There are certain labor-intensive recipe phrases that can make the most diligent cook roll her eyes. "Do I really have to do that?" we wonder. Leave your Do I Really Have To Do That? questions in the comments and they shall be answered, saving us all a lot of needless trouble.
Lots of questions come up when we're cooking pasta. How much salt should I add? Should I add a glug of olive oil? Do I really have to reserve some pasta water before draining? We answer all carbohydrate quandaries today with the help of the editors at America's Test Kitchen in our master pasta edition of Do I Really Have to Do That?
Related: Fabio's perfect pasta
DO use more water than you think you need.
For every pound of pasta, you'll need four quarts of water. "This amount of water may seem excessive to some, but pasta contains tons of starch, and if cooked in too little liquid, the noodles will stick together." Ever had a pot of pasta foam up and boil over? That's a sure sign you didn't use enough water.
DO add salt.
Add 1 tablespoon of table salt or 2 tablespoons kosher salt to the boiling water. Some cooks say it should be as salty as sea water. "It really enhances the flavor of the pasta, making it taste fuller and wheatier."
DON'T add olive oil.
"Contrary to popular belief, adding oil to boiling water does not prevent sticking." The oil will just float to the surface and then be drained off with the cooking water. And there go a few dollars down the drain, to boot.
DON'T follow the package timing.
If you want al dente pasta, the suggested cooking times on the pasta box will likely lead you astray. Instead, "about 3 minutes shy of the package time, simply lift a piece of pasta and taste it." (You DON'T need to throw it on the wall.) Remember that like eggs and meat, the pasta will continue to cook as it's drained and sauced. "In the test kitchen, we compensate for this by pulling the pot off the heat and draining the pasta when it’s just shy of al dente."
Related: Bethenny's favorite crab pasta recipe from Nomad
DO reserve some of the pasta cooking liquid.
"Before draining, reserve some of the cooking water—about a ½ cup or so. A splash of this starchy water can adjust the consistency of a pasta sauce that’s become too stodgy or thick." To help yourself remember this step, place your colander in the sink while the pasta is cooking with a measuring cup inside as a visual reminder. If you still forget, "mix ¼ teaspoon of cornstarch with 1 cup of water and microwave for 1 to 2 minutes until hot. Just a splash or two of the slightly thickened liquid creates a sauce with just the right consistency."
DON'T shake pasta dry.
"A little water clinging to the pasta is desirable because it helps the sauce combine with and coat the pasta." Besides, if you've ever refrigerated leftover spaghetti, you know what happens as pasta dries: the strands stick together in a tangled glob. Try this method instead. "Just pour the pasta into a colander, and let the pasta drain of its own accord for 30 seconds or so—resist the urge to vigorously shake the colander (although one or two gentle shakes won’t hurt)."
DON'T rinse pasta.
Unless you're headed to a picnic with your signature pasta salad, don't rinse. It cools down the pasta––not what we want if it's a hot dinner we're after––"but it also washes away all of that beautiful starch that helps the sauce cling."
DO pair your pasta shape with the right sauce.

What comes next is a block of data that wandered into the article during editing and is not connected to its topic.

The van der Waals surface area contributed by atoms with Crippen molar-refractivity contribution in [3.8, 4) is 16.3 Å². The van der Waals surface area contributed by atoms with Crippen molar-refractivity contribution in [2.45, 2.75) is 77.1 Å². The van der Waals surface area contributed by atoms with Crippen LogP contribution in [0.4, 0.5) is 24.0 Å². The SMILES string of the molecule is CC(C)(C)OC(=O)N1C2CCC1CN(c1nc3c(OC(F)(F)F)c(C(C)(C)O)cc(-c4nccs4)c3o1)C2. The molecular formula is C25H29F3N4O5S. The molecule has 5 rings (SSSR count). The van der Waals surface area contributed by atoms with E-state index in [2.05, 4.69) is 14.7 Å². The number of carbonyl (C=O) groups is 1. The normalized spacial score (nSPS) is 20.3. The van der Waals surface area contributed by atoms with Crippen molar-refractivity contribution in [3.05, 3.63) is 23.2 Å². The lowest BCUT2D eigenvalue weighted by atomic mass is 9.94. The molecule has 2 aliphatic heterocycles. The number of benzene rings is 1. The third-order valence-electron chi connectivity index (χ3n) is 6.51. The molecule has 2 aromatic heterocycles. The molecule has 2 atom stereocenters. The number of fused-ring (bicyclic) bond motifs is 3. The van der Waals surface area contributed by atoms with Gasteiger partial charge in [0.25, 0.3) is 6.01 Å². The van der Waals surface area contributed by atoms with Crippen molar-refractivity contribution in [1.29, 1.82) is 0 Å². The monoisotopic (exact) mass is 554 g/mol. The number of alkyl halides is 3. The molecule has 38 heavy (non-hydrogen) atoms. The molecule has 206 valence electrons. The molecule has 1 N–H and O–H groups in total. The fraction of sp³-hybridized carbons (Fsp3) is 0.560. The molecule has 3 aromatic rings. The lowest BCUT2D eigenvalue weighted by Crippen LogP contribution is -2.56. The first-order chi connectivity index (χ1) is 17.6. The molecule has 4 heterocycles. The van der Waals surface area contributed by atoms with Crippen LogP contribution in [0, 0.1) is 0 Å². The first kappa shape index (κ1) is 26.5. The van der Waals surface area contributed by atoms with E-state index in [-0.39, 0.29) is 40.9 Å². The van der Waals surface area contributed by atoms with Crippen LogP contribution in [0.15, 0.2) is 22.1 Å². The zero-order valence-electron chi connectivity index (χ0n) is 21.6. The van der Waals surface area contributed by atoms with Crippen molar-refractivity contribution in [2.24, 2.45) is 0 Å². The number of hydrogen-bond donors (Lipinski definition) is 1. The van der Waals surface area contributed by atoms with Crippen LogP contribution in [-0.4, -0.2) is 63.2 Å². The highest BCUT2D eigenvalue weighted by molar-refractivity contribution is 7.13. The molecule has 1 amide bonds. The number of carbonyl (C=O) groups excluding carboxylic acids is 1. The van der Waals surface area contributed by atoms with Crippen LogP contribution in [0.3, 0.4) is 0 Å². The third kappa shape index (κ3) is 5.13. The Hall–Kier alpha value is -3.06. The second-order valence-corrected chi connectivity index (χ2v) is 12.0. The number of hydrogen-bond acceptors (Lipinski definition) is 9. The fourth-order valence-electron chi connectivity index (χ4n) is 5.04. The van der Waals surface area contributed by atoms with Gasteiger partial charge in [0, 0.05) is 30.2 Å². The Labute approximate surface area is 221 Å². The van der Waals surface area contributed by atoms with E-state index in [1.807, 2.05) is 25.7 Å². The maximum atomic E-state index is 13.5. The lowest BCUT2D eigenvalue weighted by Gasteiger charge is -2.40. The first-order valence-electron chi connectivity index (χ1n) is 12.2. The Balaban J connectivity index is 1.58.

Cook's Illustrated senior editor Dan Souza explains how the ideal marriage between pasta and sauce offers a taste of both in every single bite. Thin pasta like angel hair and spaghetti goes best with a smooth, light sauce, like pesto or olive oil and garlic. Thicker strands like tagliatelle, fettucine, and linguine are better matches for a slightly chunkier sauce with ground meat, like a bolognese, or a creamy sauce like alfredo. Larger tube shapes like rigatoni or shells are best with a really chunky sauce that will get stuck in its crevices, like pasta alla norma. Smaller tube-shaped pasta like penne and fusilli are at their best with a lightly chunky tomato sauce.
RECIPE: Pasta with Leeks, Peas and Prosciutto
Spring into summer with this seasonal twist on a spaghetti supper. Just boil, toss, and top with shavings of cheese.
Coarse salt and ground pepper
12 ounces spaghetti
4 tablespoons butter
2 medium leeks (6 to 8 ounces each), white and light-green parts only, halved lengthwise and cut into 2-inch pieces, well rinsed
1 package (10 ounces) frozen peas
2 tablespoons fresh lemon juice
2 ounces (about 1/4 cup) thinly sliced prosciutto cut into thin strips
2 ounces (about 1/3 cup) ricotta salata or Parmesan cheese shaved with a vegetable peeler
1. In a large pot of boiling salted water, cook pasta until al dente, according to package instructions. Reserve 1/2 cup pasta water; drain pasta, and return to pot.
2. While pasta is cooking, heat 1 tablespoon butter in a large skillet over medium. Add leeks; season with salt and pepper. Cook, stirring occasionally, until tender, 3 to 5 minutes. Add peas; cook, stirring, until warmed through, 2 to 3 minutes.
3. To drained pasta, add leek mixture, remaining 3 tablespoons butter, lemon juice, and prosciutto; season with salt and pepper. Add reserved pasta water a little at a time, tossing, until a thin sauce coats pasta. (You may not need all the water.) Serve, sprinkled with ricotta salata.
Tweet your lazy cook questions to us @YahooShine #doireallyhavetodothat or leave them in the comments.
Do I really have to let meat rest?
Do I really have to add vinegar to the egg-poaching water?
Do I really have to sift dry baking ingredients?
Do I really have to hand-wash my knives?